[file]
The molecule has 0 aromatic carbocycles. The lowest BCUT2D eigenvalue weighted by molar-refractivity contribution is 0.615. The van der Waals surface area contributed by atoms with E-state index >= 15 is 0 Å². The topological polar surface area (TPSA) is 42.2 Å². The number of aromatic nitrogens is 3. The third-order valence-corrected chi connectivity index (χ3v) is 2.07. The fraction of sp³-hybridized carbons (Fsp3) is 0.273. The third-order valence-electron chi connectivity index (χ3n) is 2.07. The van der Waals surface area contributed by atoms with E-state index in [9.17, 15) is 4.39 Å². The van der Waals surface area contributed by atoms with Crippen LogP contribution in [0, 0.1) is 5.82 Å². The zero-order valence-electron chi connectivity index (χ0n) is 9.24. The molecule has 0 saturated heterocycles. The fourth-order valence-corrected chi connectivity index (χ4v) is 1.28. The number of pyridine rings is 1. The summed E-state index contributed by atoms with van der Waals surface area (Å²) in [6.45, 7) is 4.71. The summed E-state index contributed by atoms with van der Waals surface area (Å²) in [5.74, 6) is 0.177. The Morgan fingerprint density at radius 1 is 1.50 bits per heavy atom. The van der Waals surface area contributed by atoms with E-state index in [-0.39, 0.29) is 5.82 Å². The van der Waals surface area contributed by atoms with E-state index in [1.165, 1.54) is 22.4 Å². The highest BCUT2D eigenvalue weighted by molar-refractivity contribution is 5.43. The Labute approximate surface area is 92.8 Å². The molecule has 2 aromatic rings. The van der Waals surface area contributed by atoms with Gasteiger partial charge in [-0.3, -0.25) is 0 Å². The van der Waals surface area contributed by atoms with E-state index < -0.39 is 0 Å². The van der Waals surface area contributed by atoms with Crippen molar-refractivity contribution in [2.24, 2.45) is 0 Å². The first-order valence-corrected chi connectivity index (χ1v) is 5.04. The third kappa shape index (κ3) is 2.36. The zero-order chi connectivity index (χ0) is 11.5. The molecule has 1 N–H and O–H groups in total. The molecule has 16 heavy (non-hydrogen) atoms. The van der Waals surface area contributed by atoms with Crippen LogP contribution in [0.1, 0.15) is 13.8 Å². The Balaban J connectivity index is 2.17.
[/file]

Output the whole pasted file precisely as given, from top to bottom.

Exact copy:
The molecule has 0 aromatic carbocycles. The lowest BCUT2D eigenvalue weighted by molar-refractivity contribution is 0.615. The van der Waals surface area contributed by atoms with E-state index >= 15 is 0 Å². The topological polar surface area (TPSA) is 42.2 Å². The number of aromatic nitrogens is 3. The third-order valence-corrected chi connectivity index (χ3v) is 2.07. The fraction of sp³-hybridized carbons (Fsp3) is 0.273. The third-order valence-electron chi connectivity index (χ3n) is 2.07. The van der Waals surface area contributed by atoms with E-state index in [9.17, 15) is 4.39 Å². The van der Waals surface area contributed by atoms with Crippen LogP contribution in [0, 0.1) is 5.82 Å². The zero-order valence-electron chi connectivity index (χ0n) is 9.24. The molecule has 0 saturated heterocycles. The fourth-order valence-corrected chi connectivity index (χ4v) is 1.28. The number of pyridine rings is 1. The summed E-state index contributed by atoms with van der Waals surface area (Å²) in [6.45, 7) is 4.71. The summed E-state index contributed by atoms with van der Waals surface area (Å²) in [5.74, 6) is 0.177. The Morgan fingerprint density at radius 1 is 1.50 bits per heavy atom. The van der Waals surface area contributed by atoms with E-state index in [-0.39, 0.29) is 5.82 Å². The van der Waals surface area contributed by atoms with E-state index in [1.165, 1.54) is 22.4 Å². The highest BCUT2D eigenvalue weighted by molar-refractivity contribution is 5.43. The Labute approximate surface area is 92.8 Å². The molecule has 2 aromatic rings. The van der Waals surface area contributed by atoms with Gasteiger partial charge in [-0.3, -0.25) is 0 Å². The van der Waals surface area contributed by atoms with E-state index < -0.39 is 0 Å². The van der Waals surface area contributed by atoms with Crippen molar-refractivity contribution in [2.24, 2.45) is 0 Å². The first-order valence-corrected chi connectivity index (χ1v) is 5.04. The third kappa shape index (κ3) is 2.36. The zero-order chi connectivity index (χ0) is 11.5. The molecule has 1 N–H and O–H groups in total. The molecule has 16 heavy (non-hydrogen) atoms. The van der Waals surface area contributed by atoms with Crippen LogP contribution in [0.1, 0.15) is 13.8 Å². The Balaban J connectivity index is 2.17.